What is Data Utility and How Can Tokenization Preserve it?

Want more content?

By subscribing to our mailing list, you will be enrolled to receive our latest blogs, product updates, industry news, and more!

Analysis of key metrics is critical for the strategic success of companies, especially companies in rapidly changing industries like politics, finances, marketing, health care, technology, and security. But strategical analysis is only as good as the data it utilizes. If valuable data is not correctly gathered, recorded, accessed, and understood, then it cannot accurately be used. 

What is Data Utility? 

The term “data utility” is used to describe the value of data when used in business or academic analyses. Data’s utility differs based on its content and the context in which it is being interpreted.  Almost every industry benefits from data analysis, whether they use analytics to increase profit, identify opportunities, or understand consumer habits.

Every industry driven by data analytics understands the balance that must be struck between data utility and data privacy. Consumer privacy concerns have only grown in recent years, and the ability to use personally identifiable information has become highly regulated. These safety concerns have merit, as do the concerns of those who need data to retain its utility while remaining safe.  

The ability to keep data both secure and accessible seems like an insurmountable task for many companies. However, some technologies, like tokenization, offer alternative solutions to keep consumer data secure while providing access to information for multiple data use cases.  

What Is Tokenization? 

In the modern cyber security landscape, firewalls and antivirus software alone cannot be considered an effective security solution. A comprehensive security solution must secure data, even when stolen, with tools like encryption or tokenization. Encryption secures data, which solves customers’ security concerns, but can inhibit data’s utility. Tokenization, on the other hand, is a technology that secures sensitive data by removing the original value in a way that retains the data’s utility.  

Tokenization swaps original data for non-sensitive data in a way that is replicable, but not reversible. Tokenization can preserve elements of the original data, like formatting or sections of the original data, which maintain the data’s functionality. The entirety of the original data, however, is stored away from the tokens where it can be dispensed as needed.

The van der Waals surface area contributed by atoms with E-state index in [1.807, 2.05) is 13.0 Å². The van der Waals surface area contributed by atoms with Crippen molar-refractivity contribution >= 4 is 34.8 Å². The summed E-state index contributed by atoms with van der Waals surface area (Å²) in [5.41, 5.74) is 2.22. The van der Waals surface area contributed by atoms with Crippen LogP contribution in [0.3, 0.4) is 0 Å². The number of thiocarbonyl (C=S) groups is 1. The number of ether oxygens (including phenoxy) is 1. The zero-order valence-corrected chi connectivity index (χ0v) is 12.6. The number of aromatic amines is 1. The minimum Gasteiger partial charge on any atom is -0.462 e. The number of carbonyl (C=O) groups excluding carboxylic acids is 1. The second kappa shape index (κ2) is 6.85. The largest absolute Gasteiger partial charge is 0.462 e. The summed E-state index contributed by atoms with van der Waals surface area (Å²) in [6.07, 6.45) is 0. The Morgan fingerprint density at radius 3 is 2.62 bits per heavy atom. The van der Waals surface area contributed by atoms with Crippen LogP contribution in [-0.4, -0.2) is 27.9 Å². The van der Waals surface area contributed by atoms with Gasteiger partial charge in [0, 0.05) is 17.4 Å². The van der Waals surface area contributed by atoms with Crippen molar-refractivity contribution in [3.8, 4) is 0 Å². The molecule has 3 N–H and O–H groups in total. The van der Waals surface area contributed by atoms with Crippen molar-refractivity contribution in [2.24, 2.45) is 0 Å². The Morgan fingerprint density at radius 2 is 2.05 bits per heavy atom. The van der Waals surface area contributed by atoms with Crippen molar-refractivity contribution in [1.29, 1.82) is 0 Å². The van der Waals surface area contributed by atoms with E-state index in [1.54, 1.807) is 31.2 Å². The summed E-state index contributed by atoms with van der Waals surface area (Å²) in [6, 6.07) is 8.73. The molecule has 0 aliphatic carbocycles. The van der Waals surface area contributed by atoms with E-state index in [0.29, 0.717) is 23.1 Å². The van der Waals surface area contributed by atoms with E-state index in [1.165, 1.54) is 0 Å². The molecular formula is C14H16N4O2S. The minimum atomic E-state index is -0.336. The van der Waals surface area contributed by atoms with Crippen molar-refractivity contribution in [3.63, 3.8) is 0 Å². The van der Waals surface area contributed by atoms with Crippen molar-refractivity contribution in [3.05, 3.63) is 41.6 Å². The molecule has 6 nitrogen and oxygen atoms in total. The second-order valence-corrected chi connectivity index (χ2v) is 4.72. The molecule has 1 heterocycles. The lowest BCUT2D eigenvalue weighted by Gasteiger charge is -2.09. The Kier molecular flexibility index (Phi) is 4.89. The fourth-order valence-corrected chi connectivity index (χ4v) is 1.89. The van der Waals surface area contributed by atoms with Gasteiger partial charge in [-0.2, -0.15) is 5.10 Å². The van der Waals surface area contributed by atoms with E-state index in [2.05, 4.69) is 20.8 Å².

How Tokenization Allows Data to be Used 

Because tokenization replaces data instead of scrambling it, tokens are useless if stolen. Unlike encryption, there is no way for a hacker to revert a token to its original state. Because tokens cannot be reverted to reveal the original data, they are not considered sensitive data. Because of this, tokens can be used for internal analytics without violating compliance guidelines. For example, regulations like PCI DSS (Payment Card Industry Data Security Standard) don’t consider tokenized payment data to be “sensitive data.”  

Tokenization simultaneously preserves the utility of sensitive data while allowing it to remain secure and compliant with most regulations. Tokenization allows sensitive data to remain secure in transit, in use, and at rest, enabling a flexible range of data use cases that would otherwise be unsafe or inadvisable.  

Tokenized Data Use Case Examples 

To understand how tokenization can improve data utility, let’s look at an example of tokenization in the payment card industry. The payment card industry relies on data to drive insights into customer behavior, optimize systems, increase profits, and cut costs. However, cardholder data is highly sensitive and constantly at risk of being stolen by malicious actors.  

If cardholder PANs (Primary Account Numbers) are needed for internal use, a business has two options. One is to use sensitive data in internal systems, which puts the data at risk and brings the systems that interact with the data into the scope of PCI DSS. The other option is to create a token for PANs that preserves the first six and last four digits of the original card numbers. This token can then be used for internal use, without risking the cardholder’s data or complicating the PCI compliance process. This is both the more secure option and the option that allows cardholder data to be used for internal analysis. 

Tokenization can help drive valuable data insights that improve profitability, identify risk, and/or support strategic decisions. If you’re interested in tokenization, contact a TokenEx representative today to talk about potential tokenization use cases.